This naming and dedication was the first and preparatory part of the celebrations.  The bells will now be raised to the tower and installed there during the summer.  On Saturday, 9th September the CEO and President of the Gaelic Athletic Association, together with sponsors and local guests, will join local clergy and Bishop Colton once more, for a Service of Thanksgiving.

In 2016, following centenary celebrations of the 1916 Rising, St. Mary’s Church of Ireland began to look at ways to commemorate Sam Maguire; the legendary sportsman and patriot who is buried in the parish churchyard in Dunmanway.

Having explored the possibilities, the parish decided that The Sam Maguire Community Bells would be installed in the tower of St. Mary’s Church. Each bell will be given a theme, through which the story of Sam Maguire and the history of the town are told.

The themes selected with the help of Dunmanway Historical Association and local people are :

  • Sport.
  • Wars and Revolution.
  • Agriculture.
  • People of Dunmanway.
  • Migration.
  • Religious Traditions.
  • Education and Arts.
  • Industry and Commerce.

These themes will be developed into story boards (posters) in part of the church telling Sam’s story and the history of Dunmanway town. One of the main aims of this project is to provide an amenity that can be used by all of the people of Dunmanway.  Already, groups of parishioners have been learning the art of bell-ringing (campanology) on a temporary and moveable ring of bells set up in the church.

Bishop Colton said:

As we approach another sequence  of centenary years of commemorations (1918-1923) it is, I believe, vital that we acknowledge the intervening 100 years: what we are now, what we have become, and how things have changed, as well as remembering the history of events and times themselves.  Our focus here in this Diocese will be forward-looking with special attention to reconciliation (not least reconciling memories) and fostering relationships for today and the times ahead. Events and projects that nurture opportunities for reconciliation and community-building in the Ireland of today will be important. This very imaginative community project which reaches out beyond the Church of Ireland parish to other churches, community groups, and national bodies –  the idea of the local rector, the Reverend Cliff Jeffers – does exactly these things, in my view.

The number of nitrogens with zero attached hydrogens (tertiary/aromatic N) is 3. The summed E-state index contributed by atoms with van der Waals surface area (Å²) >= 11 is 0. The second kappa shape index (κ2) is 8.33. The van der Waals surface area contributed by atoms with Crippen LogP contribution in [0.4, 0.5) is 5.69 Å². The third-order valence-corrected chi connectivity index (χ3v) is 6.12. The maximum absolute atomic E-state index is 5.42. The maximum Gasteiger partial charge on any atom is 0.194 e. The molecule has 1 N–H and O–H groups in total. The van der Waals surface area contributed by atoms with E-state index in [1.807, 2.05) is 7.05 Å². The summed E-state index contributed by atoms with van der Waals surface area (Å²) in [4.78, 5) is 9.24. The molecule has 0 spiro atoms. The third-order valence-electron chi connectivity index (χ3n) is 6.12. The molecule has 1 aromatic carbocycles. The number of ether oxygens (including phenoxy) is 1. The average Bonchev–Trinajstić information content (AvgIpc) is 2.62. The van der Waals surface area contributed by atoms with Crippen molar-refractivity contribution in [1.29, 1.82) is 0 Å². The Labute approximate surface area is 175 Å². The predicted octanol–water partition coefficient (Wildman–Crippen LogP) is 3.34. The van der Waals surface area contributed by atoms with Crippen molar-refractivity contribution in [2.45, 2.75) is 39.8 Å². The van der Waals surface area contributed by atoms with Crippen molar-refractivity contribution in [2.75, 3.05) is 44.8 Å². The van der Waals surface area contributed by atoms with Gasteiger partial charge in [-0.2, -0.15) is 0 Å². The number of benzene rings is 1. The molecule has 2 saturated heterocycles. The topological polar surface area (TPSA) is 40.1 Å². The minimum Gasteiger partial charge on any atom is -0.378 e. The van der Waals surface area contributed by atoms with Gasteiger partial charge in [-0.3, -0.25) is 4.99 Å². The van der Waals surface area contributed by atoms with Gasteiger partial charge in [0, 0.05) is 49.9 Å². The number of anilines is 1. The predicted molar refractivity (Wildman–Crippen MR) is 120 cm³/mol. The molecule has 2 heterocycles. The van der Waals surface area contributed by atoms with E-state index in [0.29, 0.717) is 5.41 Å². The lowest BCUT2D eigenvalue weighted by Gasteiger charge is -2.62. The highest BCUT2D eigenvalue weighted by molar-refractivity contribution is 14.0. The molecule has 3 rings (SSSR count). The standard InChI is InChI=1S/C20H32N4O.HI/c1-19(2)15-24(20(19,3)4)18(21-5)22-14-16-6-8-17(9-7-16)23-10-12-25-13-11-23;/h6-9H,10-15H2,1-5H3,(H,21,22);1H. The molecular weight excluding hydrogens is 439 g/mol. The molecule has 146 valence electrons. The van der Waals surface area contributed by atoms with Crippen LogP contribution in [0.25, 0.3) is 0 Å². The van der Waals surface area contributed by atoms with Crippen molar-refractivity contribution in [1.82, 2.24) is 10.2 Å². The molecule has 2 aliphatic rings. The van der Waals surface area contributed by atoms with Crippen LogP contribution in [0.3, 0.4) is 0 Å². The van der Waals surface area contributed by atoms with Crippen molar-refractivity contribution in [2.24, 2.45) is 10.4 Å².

The rector, the Reverend Cliff Jeffers, explains:

Sam Maguire was laid to rest in St. Mary’s churchyard (Church of Ireland) 90 years ago, and after the centenary celebrations last year we realised that we had done little to remember him.  We chose to install the Sam Maguire Community Bells as a way of remembering Sam Maguire, of telling his story, and the story of Dunmanway town through eight different themes.  As the people of Dunmanway learn to ring these bells together we hope that it will strengthen our sense of community and working together for the good of the home town of Sam Maguire.

The Sam Maguire Community Bells (Photo: George Maguire)

Posted in Bells, Centenary, Church in Society, Community Involvement, Contemporary Issues, Cork, Decade of Centenaries, Diocese